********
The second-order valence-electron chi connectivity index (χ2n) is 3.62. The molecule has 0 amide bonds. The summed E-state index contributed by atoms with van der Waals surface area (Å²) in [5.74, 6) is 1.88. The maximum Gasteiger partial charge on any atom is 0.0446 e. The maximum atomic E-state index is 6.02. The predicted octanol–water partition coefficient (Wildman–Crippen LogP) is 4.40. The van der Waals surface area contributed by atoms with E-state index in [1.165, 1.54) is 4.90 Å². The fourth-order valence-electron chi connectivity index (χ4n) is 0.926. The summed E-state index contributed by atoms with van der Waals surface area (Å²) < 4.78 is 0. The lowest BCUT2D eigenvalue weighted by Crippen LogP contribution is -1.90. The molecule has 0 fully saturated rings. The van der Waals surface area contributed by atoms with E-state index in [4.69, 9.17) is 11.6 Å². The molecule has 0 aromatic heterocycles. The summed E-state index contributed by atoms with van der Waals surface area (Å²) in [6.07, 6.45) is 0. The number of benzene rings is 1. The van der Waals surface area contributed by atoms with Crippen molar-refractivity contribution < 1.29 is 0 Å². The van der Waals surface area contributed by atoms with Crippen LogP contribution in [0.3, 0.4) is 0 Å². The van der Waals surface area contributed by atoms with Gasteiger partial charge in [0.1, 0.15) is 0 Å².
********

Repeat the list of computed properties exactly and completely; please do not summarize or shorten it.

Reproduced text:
The second-order valence-electron chi connectivity index (χ2n) is 3.62. The molecule has 0 amide bonds. The summed E-state index contributed by atoms with van der Waals surface area (Å²) in [5.74, 6) is 1.88. The maximum Gasteiger partial charge on any atom is 0.0446 e. The maximum atomic E-state index is 6.02. The predicted octanol–water partition coefficient (Wildman–Crippen LogP) is 4.40. The van der Waals surface area contributed by atoms with E-state index in [1.165, 1.54) is 4.90 Å². The fourth-order valence-electron chi connectivity index (χ4n) is 0.926. The summed E-state index contributed by atoms with van der Waals surface area (Å²) < 4.78 is 0. The lowest BCUT2D eigenvalue weighted by Crippen LogP contribution is -1.90. The molecule has 0 fully saturated rings. The van der Waals surface area contributed by atoms with E-state index in [4.69, 9.17) is 11.6 Å². The molecule has 0 aromatic heterocycles. The summed E-state index contributed by atoms with van der Waals surface area (Å²) in [6.07, 6.45) is 0. The number of benzene rings is 1. The van der Waals surface area contributed by atoms with Crippen molar-refractivity contribution < 1.29 is 0 Å². The van der Waals surface area contributed by atoms with Crippen LogP contribution in [0.3, 0.4) is 0 Å². The van der Waals surface area contributed by atoms with Gasteiger partial charge in [0.1, 0.15) is 0 Å².